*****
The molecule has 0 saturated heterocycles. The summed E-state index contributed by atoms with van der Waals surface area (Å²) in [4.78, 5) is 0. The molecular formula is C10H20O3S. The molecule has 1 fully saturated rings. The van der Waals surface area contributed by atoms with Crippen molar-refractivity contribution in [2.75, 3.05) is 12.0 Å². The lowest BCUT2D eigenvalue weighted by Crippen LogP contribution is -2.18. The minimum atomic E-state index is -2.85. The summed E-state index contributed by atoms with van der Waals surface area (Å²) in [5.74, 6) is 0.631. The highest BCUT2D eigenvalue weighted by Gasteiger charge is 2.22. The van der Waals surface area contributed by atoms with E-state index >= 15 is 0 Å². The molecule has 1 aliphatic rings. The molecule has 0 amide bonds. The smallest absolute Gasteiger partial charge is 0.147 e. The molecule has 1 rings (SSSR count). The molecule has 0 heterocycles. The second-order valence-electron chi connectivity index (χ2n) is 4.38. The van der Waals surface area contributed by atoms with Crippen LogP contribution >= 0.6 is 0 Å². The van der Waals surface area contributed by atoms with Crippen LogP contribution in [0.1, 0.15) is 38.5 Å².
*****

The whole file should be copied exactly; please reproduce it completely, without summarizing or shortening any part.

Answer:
The molecule has 0 saturated heterocycles. The summed E-state index contributed by atoms with van der Waals surface area (Å²) in [4.78, 5) is 0. The molecular formula is C10H20O3S. The molecule has 1 fully saturated rings. The van der Waals surface area contributed by atoms with Crippen molar-refractivity contribution in [2.75, 3.05) is 12.0 Å². The lowest BCUT2D eigenvalue weighted by Crippen LogP contribution is -2.18. The minimum atomic E-state index is -2.85. The summed E-state index contributed by atoms with van der Waals surface area (Å²) in [5.74, 6) is 0.631. The highest BCUT2D eigenvalue weighted by Gasteiger charge is 2.22. The van der Waals surface area contributed by atoms with E-state index >= 15 is 0 Å². The molecule has 1 aliphatic rings. The molecule has 0 amide bonds. The smallest absolute Gasteiger partial charge is 0.147 e. The molecule has 1 rings (SSSR count). The molecule has 0 heterocycles. The second-order valence-electron chi connectivity index (χ2n) is 4.38. The van der Waals surface area contributed by atoms with Crippen LogP contribution >= 0.6 is 0 Å². The van der Waals surface area contributed by atoms with Crippen LogP contribution in [0.1, 0.15) is 38.5 Å².